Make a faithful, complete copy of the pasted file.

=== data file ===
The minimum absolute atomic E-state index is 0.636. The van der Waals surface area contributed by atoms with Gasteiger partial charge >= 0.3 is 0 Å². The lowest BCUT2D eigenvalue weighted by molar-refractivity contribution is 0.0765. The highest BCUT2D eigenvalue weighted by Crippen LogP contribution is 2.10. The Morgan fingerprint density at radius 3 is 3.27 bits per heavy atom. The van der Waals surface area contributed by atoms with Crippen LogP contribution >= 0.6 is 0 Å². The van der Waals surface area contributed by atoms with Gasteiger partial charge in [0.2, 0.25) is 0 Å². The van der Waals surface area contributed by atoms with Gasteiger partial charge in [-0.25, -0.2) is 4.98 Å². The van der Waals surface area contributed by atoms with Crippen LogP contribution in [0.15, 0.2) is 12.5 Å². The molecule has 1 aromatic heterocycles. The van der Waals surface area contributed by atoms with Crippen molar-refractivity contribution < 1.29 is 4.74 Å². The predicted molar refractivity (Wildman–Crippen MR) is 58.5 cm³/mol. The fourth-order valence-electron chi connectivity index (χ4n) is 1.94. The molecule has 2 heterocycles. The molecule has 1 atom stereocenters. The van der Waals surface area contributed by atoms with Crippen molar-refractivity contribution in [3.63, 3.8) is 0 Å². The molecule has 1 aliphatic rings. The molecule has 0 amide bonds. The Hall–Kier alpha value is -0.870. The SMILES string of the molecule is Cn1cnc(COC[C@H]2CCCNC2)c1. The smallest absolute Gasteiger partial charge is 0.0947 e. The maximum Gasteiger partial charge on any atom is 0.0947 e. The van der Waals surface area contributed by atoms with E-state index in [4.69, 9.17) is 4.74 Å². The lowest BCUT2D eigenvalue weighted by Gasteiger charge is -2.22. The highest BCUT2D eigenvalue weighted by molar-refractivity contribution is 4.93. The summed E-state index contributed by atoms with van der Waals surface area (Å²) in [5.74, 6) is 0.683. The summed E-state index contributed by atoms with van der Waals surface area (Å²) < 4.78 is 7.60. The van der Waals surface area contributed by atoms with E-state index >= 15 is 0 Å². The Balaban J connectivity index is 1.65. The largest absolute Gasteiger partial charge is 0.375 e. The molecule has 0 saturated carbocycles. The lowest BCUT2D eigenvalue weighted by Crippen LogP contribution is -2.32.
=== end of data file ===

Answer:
The minimum absolute atomic E-state index is 0.636. The van der Waals surface area contributed by atoms with Gasteiger partial charge >= 0.3 is 0 Å². The lowest BCUT2D eigenvalue weighted by molar-refractivity contribution is 0.0765. The highest BCUT2D eigenvalue weighted by Crippen LogP contribution is 2.10. The Morgan fingerprint density at radius 3 is 3.27 bits per heavy atom. The van der Waals surface area contributed by atoms with Crippen LogP contribution >= 0.6 is 0 Å². The van der Waals surface area contributed by atoms with Gasteiger partial charge in [0.2, 0.25) is 0 Å². The van der Waals surface area contributed by atoms with Gasteiger partial charge in [-0.25, -0.2) is 4.98 Å². The van der Waals surface area contributed by atoms with Crippen LogP contribution in [0.15, 0.2) is 12.5 Å². The molecule has 1 aromatic heterocycles. The van der Waals surface area contributed by atoms with Crippen molar-refractivity contribution < 1.29 is 4.74 Å². The predicted molar refractivity (Wildman–Crippen MR) is 58.5 cm³/mol. The fourth-order valence-electron chi connectivity index (χ4n) is 1.94. The molecule has 2 heterocycles. The molecule has 1 atom stereocenters. The van der Waals surface area contributed by atoms with Crippen molar-refractivity contribution in [3.63, 3.8) is 0 Å². The molecule has 1 aliphatic rings. The molecule has 0 amide bonds. The Hall–Kier alpha value is -0.870. The SMILES string of the molecule is Cn1cnc(COC[C@H]2CCCNC2)c1. The smallest absolute Gasteiger partial charge is 0.0947 e. The maximum Gasteiger partial charge on any atom is 0.0947 e. The van der Waals surface area contributed by atoms with E-state index in [4.69, 9.17) is 4.74 Å². The lowest BCUT2D eigenvalue weighted by Gasteiger charge is -2.22. The highest BCUT2D eigenvalue weighted by molar-refractivity contribution is 4.93. The summed E-state index contributed by atoms with van der Waals surface area (Å²) in [5.74, 6) is 0.683. The summed E-state index contributed by atoms with van der Waals surface area (Å²) < 4.78 is 7.60. The van der Waals surface area contributed by atoms with E-state index >= 15 is 0 Å². The Balaban J connectivity index is 1.65. The largest absolute Gasteiger partial charge is 0.375 e. The molecule has 0 saturated carbocycles. The lowest BCUT2D eigenvalue weighted by Crippen LogP contribution is -2.32.